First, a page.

With the recent release of our subscription analytics and reporting tools, we’ve been thinking a lot about the most important metrics a SaaS company should track. There are so many options, it is easy for companies to get lost in a sea of SaaS metrics.
The most successful companies narrow their focus onto a few key metrics, though those narrower set of metrics will be different for every company.
Which got us wondering about top SaaS companies and which metrics they track. So we asked! We reached out directly and asked SaaS leaders:
“What are the 1 or 2 key Saas metrics your company obsesses over and why?”
A huge “thank you!” to everyone who took the time to share this information with us (and with you, our readers)!
In the responses below you’ll see metrics you probably expected such as Monthly Recurring Revenue (MRR), conversion rates, and churn rates, but you’ll also see some you may not be as familiar with (such as Lead Velocity Rate).
There’s a lot of great information, so let’s go straight to their responses — pay particular attention to the “why” each company is uber focused on their particular metrics.
Head of Marketing
We track a lot of metrics, and make decisions across our company based on many different things.
But if you’re asking about obsessing? Well, we only have the time and mental bandwidth to obsess over one, and that’s Monthly Recurring Revenue.
It’s monthly. Our daily and weekly numbers are too volatile to be meaningful, and quarterly is too seldom to be able to spot and react to trends in time.
It’s recurring. That means that we’re not relying on one-time sales, but on customers who, for as long as we keep them happy, automatically pay us month after month.
And it’s revenue. Without revenue, there is no business. And without recurring revenue, there is no SaaS business.
MRR is our north star. We use it to track our progress, both internally and publically. In fact, we obsess about it so much, we built an entire blog about our pursuit of $100,000 in MRR, though we’ve since then set our sights on $10M ARR.
Co-founder & CEO
There are a BUNCH of things we COULD focus on (number of new leads per month, revenue MRR, churn rate, expansion rate, etc).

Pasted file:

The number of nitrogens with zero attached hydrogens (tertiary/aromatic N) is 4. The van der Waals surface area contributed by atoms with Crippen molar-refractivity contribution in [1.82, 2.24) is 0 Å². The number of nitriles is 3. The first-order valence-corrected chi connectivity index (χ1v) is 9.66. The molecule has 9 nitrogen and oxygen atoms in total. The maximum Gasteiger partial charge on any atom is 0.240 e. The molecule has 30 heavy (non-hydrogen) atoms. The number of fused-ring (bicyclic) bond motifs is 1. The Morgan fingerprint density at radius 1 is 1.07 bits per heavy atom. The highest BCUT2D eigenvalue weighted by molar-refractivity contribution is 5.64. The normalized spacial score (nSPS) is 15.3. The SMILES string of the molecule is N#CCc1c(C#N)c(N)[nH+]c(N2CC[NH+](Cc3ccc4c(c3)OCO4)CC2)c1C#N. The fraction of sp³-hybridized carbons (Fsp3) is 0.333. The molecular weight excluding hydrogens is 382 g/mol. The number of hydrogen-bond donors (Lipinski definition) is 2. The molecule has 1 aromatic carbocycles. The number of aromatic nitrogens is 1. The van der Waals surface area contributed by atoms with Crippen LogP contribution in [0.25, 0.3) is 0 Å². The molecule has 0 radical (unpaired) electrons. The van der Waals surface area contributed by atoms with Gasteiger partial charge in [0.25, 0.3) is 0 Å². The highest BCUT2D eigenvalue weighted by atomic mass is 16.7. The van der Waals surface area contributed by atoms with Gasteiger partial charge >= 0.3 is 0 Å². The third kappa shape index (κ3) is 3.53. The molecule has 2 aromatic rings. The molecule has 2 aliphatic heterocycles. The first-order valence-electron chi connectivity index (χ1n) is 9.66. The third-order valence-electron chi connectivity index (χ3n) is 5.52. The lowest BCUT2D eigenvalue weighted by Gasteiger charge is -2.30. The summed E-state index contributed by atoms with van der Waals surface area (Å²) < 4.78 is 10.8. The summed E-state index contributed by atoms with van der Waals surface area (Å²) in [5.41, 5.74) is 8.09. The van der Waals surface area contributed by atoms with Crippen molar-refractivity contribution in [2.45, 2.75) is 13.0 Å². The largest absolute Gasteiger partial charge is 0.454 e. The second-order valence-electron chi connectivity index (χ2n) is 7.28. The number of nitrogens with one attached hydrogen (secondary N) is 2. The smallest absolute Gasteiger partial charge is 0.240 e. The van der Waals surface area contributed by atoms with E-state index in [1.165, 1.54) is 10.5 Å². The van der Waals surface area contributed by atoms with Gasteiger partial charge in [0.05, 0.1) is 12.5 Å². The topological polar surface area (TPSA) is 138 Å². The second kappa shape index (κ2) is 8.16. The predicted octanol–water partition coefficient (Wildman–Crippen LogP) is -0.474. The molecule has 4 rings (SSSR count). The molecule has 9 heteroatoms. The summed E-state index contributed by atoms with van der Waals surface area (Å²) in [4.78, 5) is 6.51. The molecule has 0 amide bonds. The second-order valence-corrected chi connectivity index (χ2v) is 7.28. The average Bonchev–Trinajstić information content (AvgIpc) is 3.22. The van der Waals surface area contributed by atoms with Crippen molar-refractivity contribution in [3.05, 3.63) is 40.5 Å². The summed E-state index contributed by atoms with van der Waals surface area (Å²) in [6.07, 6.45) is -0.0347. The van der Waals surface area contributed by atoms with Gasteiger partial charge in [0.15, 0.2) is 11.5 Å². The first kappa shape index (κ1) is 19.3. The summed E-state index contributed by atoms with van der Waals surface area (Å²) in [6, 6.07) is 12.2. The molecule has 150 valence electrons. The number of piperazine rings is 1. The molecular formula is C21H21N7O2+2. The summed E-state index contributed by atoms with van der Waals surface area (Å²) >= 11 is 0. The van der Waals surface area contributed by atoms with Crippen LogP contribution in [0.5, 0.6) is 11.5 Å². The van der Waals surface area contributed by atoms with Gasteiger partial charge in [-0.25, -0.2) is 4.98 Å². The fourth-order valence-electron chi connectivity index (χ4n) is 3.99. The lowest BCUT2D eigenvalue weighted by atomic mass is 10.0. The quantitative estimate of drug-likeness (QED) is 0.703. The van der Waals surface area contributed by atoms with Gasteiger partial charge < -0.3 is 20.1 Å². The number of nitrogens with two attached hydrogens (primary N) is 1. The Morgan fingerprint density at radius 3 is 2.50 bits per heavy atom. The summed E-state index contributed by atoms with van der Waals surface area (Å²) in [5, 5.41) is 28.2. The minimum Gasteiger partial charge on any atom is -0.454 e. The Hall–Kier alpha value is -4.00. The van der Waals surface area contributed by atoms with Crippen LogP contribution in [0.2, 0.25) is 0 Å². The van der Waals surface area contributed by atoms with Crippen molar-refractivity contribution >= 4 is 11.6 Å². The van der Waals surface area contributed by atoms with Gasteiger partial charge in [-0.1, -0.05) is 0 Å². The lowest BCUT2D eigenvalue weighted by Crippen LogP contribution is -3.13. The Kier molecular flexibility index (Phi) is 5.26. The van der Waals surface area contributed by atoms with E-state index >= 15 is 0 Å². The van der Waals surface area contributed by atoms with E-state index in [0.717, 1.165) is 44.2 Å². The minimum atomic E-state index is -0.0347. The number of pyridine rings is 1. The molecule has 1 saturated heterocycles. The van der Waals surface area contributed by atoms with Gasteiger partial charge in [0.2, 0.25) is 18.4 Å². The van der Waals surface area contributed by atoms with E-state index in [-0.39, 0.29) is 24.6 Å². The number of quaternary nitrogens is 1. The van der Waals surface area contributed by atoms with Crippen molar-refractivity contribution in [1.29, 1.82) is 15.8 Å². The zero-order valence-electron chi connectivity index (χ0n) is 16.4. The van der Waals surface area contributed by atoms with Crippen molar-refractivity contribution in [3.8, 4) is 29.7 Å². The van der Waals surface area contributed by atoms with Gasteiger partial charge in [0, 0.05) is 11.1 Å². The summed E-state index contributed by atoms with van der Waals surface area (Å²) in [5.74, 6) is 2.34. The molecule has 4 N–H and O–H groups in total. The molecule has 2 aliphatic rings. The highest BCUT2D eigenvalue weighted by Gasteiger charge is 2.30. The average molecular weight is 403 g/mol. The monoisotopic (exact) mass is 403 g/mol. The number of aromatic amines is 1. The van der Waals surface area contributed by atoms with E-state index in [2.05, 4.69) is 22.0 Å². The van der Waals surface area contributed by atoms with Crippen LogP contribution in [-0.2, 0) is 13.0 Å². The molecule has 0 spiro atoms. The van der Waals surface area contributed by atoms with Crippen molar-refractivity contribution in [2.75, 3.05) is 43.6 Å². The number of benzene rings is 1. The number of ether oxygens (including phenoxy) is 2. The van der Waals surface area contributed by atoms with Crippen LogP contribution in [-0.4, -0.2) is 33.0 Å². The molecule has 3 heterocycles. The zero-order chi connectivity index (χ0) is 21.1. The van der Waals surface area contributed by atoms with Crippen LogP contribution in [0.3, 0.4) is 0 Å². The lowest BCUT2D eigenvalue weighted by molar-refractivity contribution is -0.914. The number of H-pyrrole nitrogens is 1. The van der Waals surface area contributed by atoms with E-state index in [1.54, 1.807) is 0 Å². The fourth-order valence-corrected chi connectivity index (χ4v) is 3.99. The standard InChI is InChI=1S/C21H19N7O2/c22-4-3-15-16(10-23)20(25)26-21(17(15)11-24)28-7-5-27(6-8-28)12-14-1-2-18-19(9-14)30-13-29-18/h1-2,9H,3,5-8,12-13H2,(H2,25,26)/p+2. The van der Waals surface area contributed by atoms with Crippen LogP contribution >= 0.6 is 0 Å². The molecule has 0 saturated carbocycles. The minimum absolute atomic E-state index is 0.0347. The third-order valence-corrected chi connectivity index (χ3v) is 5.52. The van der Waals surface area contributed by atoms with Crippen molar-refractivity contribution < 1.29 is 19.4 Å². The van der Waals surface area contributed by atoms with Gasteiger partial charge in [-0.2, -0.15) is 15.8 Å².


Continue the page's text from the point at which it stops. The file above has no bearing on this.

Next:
But we don’t obsess on them.
What we DO obsess about are:
- Conversion Rate – Sign up for Trial
- Conversion Rate – Trial to Paid
Firstly, percentages are better than absolute numbers. Period. Because your Conversion Rate this month vs last month tells no lies.
Secondly, because these are composite metrics – i.e. they tell a BIG story of several underlying themes.
Conversion Rate – Sign up for Trial
This tells us (at least) 2 things:
- how well we message our product (marketing asset quality/ customer benefits)
- how well we attract the “right” audience (distribution/channel and channel messaging/ lead gen)
The result is the multiple of two levers: Audience Quality X Message Quality
Conversion Rate – Trial to Paid
This tells us (at least) 2 more things:
- Product Quality (UX)
- Onboarding Quality (automated messaging, tech support, customer success etc)
Again, the result is the multiple of several levers: Product Quality X Onboarding Quality
So, by just focusing on 2 metrics, we learn a LOT about our business.
These metrics are especially applicable from Launch through Product Market Fit and, to a lesser degree Scale (because things like churn and expansion revenue can start to have a bigger impact).
For me, the most important metrics are revenue per employee and growth in paying users.
I like to focus on revenue per employee so we can make sure we have enough employees to keep up with our growth, without being overstaffed.
I pay close attention to paying user growth because if we can keep it increasing consistently each month, we’ll meet our revenue goals for the year.